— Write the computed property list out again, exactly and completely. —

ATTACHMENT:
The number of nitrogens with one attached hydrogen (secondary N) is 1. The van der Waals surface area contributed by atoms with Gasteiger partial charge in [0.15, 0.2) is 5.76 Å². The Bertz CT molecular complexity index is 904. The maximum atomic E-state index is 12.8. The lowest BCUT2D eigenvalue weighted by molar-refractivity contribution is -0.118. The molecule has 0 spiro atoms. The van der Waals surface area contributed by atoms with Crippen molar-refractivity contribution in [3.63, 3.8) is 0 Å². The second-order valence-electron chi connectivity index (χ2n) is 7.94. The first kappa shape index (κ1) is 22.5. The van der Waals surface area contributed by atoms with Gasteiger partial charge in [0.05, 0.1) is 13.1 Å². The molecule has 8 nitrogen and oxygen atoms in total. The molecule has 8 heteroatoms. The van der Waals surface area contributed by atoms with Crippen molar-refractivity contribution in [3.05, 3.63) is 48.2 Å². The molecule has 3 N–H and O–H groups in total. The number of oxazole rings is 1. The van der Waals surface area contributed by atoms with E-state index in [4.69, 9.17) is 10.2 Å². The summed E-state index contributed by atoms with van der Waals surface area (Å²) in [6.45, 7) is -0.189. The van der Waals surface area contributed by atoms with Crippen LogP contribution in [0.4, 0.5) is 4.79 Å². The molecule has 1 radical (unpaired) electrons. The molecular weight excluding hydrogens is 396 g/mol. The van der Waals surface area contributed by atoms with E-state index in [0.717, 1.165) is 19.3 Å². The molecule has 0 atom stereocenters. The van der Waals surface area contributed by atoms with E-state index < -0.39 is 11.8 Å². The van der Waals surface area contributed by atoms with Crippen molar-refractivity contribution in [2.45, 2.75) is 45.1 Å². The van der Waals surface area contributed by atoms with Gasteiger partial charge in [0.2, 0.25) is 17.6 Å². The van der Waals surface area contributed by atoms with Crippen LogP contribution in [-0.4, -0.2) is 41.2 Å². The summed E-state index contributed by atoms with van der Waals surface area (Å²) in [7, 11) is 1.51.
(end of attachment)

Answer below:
The number of nitrogens with one attached hydrogen (secondary N) is 1. The van der Waals surface area contributed by atoms with Gasteiger partial charge in [0.15, 0.2) is 5.76 Å². The Bertz CT molecular complexity index is 904. The maximum atomic E-state index is 12.8. The lowest BCUT2D eigenvalue weighted by molar-refractivity contribution is -0.118. The molecule has 0 spiro atoms. The van der Waals surface area contributed by atoms with Crippen molar-refractivity contribution in [3.63, 3.8) is 0 Å². The second-order valence-electron chi connectivity index (χ2n) is 7.94. The first kappa shape index (κ1) is 22.5. The van der Waals surface area contributed by atoms with Gasteiger partial charge in [0.05, 0.1) is 13.1 Å². The molecule has 8 nitrogen and oxygen atoms in total. The molecule has 8 heteroatoms. The van der Waals surface area contributed by atoms with Crippen molar-refractivity contribution in [3.05, 3.63) is 48.2 Å². The molecule has 3 N–H and O–H groups in total. The number of oxazole rings is 1. The van der Waals surface area contributed by atoms with E-state index in [4.69, 9.17) is 10.2 Å². The summed E-state index contributed by atoms with van der Waals surface area (Å²) in [6.45, 7) is -0.189. The van der Waals surface area contributed by atoms with Crippen LogP contribution in [0.4, 0.5) is 4.79 Å². The molecule has 1 radical (unpaired) electrons. The molecular weight excluding hydrogens is 396 g/mol. The van der Waals surface area contributed by atoms with E-state index in [0.717, 1.165) is 19.3 Å². The molecule has 0 atom stereocenters. The van der Waals surface area contributed by atoms with E-state index < -0.39 is 11.8 Å². The van der Waals surface area contributed by atoms with Crippen molar-refractivity contribution in [2.45, 2.75) is 45.1 Å². The van der Waals surface area contributed by atoms with Gasteiger partial charge in [0.2, 0.25) is 17.6 Å². The van der Waals surface area contributed by atoms with Crippen LogP contribution in [-0.4, -0.2) is 41.2 Å². The summed E-state index contributed by atoms with van der Waals surface area (Å²) in [7, 11) is 1.51.